Utah Scenic Byway 12 itinerary: the stages not to miss along the route
“My” Utah Scenic Byway 12 itinerary leaves from Utah Heritage Hwy 89 (coming from the north from Salt Lake City or from the south from Kanab): take as reference the nice small town of Panguitch as far as progressively reaching the final stage, Torrey.
My path can be easily done on the opposite way if you come from Moab and from another amazing scenic road, Utah Scenic Byway 24.
Find down here all the stages of the path – some really beautiful Scenic Backway included – with a short explanation and deepener links.
Utah Scenic Byway 12 itinerary: from Red Canyon as far as Escalante
1. Red Canyon – endless hoodoos, pinnacles, spires and towers dig by the weather in the red calcareous stone of the Paunsaugunt Backway. Find here further info about it.
2. East Fork Sevier River Scenic Backway – wonderful “secondary” scenic road extending to the south of Utah 12 over 29km along the edge of the Bryce Canyon National Park.
3. Bryce Canyon NP – a series of amphitheaters dig over millions of years on the pink Claron limestone always in the Paunsaugunt Plateau. Many hoodoos, pinnacles, buttresses and multicolor colons can be seen from the 60km scenic road crossing the park and offering several viewpoints, trails and excursion paths.
4. Tropic – one of the three towns in the Bryce Valley along Utah Scenic Byway 12.
5. Cannonville – another small town in the Bryce Valley, founded in 1876. In July it hosts the annual and very appreciated Old Time Fiddlers and Bear Festival.
6. Kodachrome Basin State Park – state park not so much famous, about 14km far from Cannonville, famous for its 69 multicolor spires. Find here a deepener report to plan the tour.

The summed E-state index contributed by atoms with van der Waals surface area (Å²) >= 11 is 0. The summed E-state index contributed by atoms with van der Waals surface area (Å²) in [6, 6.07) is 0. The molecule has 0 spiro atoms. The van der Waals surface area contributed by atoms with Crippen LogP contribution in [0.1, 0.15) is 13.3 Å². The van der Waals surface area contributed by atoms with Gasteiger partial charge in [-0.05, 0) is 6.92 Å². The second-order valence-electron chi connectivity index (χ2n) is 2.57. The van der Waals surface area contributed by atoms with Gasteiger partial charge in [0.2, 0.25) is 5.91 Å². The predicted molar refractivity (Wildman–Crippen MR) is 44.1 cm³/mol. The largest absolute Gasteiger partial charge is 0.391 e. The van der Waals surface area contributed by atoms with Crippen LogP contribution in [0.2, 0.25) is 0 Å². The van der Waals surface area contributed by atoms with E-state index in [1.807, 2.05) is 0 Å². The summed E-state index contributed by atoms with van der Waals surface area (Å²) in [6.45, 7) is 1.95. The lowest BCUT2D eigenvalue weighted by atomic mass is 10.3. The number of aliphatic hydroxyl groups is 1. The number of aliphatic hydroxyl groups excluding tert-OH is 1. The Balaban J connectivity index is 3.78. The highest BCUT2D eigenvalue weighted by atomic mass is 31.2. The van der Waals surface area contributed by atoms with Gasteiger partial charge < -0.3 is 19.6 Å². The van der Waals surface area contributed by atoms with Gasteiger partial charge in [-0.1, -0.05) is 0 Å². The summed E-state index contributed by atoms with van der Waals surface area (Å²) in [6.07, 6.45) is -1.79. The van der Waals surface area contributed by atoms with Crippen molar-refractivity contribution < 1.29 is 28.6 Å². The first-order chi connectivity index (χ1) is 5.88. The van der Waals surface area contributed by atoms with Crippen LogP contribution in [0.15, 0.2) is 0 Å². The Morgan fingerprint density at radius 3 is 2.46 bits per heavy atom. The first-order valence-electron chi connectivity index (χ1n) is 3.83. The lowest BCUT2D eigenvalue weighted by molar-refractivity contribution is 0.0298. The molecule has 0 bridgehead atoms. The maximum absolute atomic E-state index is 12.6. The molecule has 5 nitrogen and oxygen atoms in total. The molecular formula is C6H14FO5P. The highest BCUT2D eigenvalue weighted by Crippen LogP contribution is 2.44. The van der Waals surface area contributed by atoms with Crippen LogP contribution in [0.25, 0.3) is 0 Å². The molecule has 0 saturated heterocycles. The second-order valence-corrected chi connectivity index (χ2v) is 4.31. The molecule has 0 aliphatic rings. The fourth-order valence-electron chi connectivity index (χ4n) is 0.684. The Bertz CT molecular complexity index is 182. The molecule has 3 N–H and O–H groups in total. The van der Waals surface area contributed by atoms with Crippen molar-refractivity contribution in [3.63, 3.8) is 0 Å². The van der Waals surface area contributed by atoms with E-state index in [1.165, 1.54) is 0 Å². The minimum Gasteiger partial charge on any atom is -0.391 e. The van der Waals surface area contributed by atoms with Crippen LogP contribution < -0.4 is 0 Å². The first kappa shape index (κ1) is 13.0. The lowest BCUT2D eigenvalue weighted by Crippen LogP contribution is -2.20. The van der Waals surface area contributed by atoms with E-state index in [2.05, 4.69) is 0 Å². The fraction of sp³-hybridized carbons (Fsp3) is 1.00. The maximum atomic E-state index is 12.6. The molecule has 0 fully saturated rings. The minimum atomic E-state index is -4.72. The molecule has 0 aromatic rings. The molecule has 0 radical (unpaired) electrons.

7. Cottonwood Canyon Scenic Backway – scenic road going over 70km through the Grand Staircase-Escalante National Monument, from Cannonville as far as Highway 89. It is asphalted for about 14km between Cannonville and the crossroads for Kodachrome Basin State Park, then it is a dirty road.
8. Henrieville – old and picturesque small town tied to the pioneers’ deeds, founded in 1870.
9. The Blues – Powell Point Overlook – amazing viewpoint over the rocky pink Powell Point limestone and over the grey-green shades of the thousands of badlands of the valley below.
10. Upper Valley Granaries – a small stone and mud plastered construction (well hidden, pay a lot of attention on your right 15km after Powell Point) built by the ancient ancestral Pueblo populations for the storage of corn, wheat and other food cultivated and picked nearby.
11. Escalante Petrified Forest State Park – even though relatively small, this State Park gives one of the most suggestive (and that can be reached) petrified forests of the Southwest USA, second only to the Petrified Forest NP in Arizona according to me.
12. Escalante – defined rightly “Heart of Utah Scenic Byway 12”, Escalante – fascinating small town founded in 1870 by Mormons pioneers – is located literally in the heart of Utah 12.
Utah Scenic Byway 12 itinerary: from Hole in to the Rock Scenic Backway as far as Torrey
1. Hole in the Rock Scenic Backway – an amazing secondary road taken 8km to the east of Escalante. 90km long, it develops along a dirty path following that one set out on by the Mormons pioneers in 1879-1881. Today it gives access to a number of trails and historic sites of the Grand Staircase-Escalante National Monument and the Glen Canyon National Recreation Area. Not to miss: Devil’s Garden and Dry Fork slot canyons and for the bravest ones Dance Hall Rock and Hole in to the Rock at the end of the dirty road.